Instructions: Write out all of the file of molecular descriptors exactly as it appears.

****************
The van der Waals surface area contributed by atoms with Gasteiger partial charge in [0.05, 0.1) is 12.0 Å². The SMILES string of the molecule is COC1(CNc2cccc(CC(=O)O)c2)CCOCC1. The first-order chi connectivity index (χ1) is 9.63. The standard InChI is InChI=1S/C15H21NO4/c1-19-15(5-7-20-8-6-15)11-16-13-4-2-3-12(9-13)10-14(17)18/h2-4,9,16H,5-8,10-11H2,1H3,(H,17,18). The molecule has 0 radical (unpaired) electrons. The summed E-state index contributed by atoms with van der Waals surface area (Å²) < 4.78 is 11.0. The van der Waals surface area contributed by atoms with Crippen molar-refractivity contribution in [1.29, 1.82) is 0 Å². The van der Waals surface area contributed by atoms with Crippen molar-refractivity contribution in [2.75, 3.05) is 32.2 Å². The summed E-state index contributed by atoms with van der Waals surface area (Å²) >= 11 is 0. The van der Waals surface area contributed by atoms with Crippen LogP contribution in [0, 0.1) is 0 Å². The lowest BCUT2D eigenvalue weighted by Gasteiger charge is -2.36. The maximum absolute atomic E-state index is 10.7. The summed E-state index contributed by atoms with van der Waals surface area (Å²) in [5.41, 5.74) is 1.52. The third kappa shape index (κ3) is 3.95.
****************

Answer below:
The van der Waals surface area contributed by atoms with Gasteiger partial charge in [0.05, 0.1) is 12.0 Å². The SMILES string of the molecule is COC1(CNc2cccc(CC(=O)O)c2)CCOCC1. The first-order chi connectivity index (χ1) is 9.63. The standard InChI is InChI=1S/C15H21NO4/c1-19-15(5-7-20-8-6-15)11-16-13-4-2-3-12(9-13)10-14(17)18/h2-4,9,16H,5-8,10-11H2,1H3,(H,17,18). The molecule has 0 radical (unpaired) electrons. The summed E-state index contributed by atoms with van der Waals surface area (Å²) < 4.78 is 11.0. The van der Waals surface area contributed by atoms with Crippen molar-refractivity contribution in [1.29, 1.82) is 0 Å². The van der Waals surface area contributed by atoms with Crippen molar-refractivity contribution in [2.75, 3.05) is 32.2 Å². The summed E-state index contributed by atoms with van der Waals surface area (Å²) >= 11 is 0. The van der Waals surface area contributed by atoms with Crippen LogP contribution in [0, 0.1) is 0 Å². The lowest BCUT2D eigenvalue weighted by Gasteiger charge is -2.36. The maximum absolute atomic E-state index is 10.7. The summed E-state index contributed by atoms with van der Waals surface area (Å²) in [5.41, 5.74) is 1.52. The third kappa shape index (κ3) is 3.95.